It is clear that there is a resurgence of movement towards nationalism, fascism, and dictatorial rule across the globe. I say resurgence because this is not the first time we have seen far-right populism rise and strike fear into the hearts of democracies. While the world has seen this before, it does not mean that it is the same each time. It is clear that it is combining with (or driven by) the monopoly capitalism of our time and the almost record level of income inequality. This makes a close look at figures like Stepan Bander, and the insightful historical discussion by Gaither Stewart particularly timely.

I also appreciate tying the history of Eastern Europe, Nazism, and Russian influence particularly important as I think that many Americans are still scratching their heads over events in Ukraine; events that reverberate even today.

The U.S.’ role in Ukraine under the Obama administration is an excellent example with the problems with U.S. foreign policy and intervention. We have followed a policy of doing what we think is in our own best interests – even if that means supporting dictators, or even fascist governments. It has been said that it is actually easier for the U.S. to pursue its interests with dictators rather than with democracies. Democracies are both cumbersome and messy – particularly if the people’s interests are captured and they apply pressure that may counter U.S. “influence”.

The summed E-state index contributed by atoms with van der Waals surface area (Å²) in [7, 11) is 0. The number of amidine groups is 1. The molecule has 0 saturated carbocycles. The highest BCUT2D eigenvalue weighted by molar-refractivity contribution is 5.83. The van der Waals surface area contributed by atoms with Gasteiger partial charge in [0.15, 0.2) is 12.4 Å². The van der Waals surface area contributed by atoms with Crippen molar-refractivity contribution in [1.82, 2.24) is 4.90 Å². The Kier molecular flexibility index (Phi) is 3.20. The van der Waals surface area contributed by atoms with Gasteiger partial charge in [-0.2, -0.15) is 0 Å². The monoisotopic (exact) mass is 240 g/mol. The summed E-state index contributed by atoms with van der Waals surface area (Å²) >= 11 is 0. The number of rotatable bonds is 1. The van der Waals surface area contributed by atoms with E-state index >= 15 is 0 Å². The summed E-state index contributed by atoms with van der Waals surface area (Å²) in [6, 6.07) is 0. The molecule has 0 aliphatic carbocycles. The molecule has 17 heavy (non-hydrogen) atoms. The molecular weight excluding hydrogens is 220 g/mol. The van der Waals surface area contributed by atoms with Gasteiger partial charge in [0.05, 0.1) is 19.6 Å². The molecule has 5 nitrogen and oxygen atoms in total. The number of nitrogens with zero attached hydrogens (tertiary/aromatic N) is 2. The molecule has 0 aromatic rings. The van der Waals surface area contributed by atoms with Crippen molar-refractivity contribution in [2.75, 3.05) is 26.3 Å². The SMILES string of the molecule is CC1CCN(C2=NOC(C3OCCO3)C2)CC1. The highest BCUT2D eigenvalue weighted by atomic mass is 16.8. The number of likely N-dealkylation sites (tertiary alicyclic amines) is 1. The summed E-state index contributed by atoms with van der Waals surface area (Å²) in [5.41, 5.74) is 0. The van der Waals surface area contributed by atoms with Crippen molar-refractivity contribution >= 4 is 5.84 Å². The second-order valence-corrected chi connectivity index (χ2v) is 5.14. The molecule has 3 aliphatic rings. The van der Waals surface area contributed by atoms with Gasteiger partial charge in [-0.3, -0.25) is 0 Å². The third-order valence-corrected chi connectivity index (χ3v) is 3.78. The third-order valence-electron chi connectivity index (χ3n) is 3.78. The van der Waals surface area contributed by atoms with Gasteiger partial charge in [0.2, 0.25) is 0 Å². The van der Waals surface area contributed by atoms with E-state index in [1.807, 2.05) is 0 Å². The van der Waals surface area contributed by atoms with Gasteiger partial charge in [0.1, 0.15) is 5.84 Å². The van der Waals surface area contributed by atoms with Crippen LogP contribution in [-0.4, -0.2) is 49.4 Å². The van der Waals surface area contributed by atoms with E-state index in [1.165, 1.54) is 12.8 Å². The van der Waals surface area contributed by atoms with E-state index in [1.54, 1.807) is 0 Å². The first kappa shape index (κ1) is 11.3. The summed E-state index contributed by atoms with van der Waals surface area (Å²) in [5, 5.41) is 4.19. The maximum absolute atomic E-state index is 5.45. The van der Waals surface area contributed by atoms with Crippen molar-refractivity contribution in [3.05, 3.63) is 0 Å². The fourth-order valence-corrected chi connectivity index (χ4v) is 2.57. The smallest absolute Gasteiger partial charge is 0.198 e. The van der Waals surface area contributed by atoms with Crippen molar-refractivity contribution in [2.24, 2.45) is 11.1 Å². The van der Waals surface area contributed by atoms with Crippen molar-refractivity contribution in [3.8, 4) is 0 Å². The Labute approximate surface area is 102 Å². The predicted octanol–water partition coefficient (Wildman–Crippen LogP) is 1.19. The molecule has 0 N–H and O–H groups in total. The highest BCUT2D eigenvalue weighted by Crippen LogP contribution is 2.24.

The case study of both Ukraine and Bandera are pertinent not only to the environment with Ukraine, but with Russia, P{oland, and the EU. We are at least as deep into this convoluted situation as any other nation involved.

Gaither Stewart
There was no sun, no shadows. The star Wormwood had fallen from the heavens and polluted the earth’s waters and after diminishing the shadows, had erased them. The falling of the stars had darkened the earth until all shadows vanished. And in the darkness the seventh seal of judgment loosed from the bottomless pit Abaddon the Destroyer together with the plague of Nazism that swooped down on earth to kill the third part of men and then to hover over the shadowless fields, writing its messages in the earth. (My adaptation of the revelations of the Seventh seal)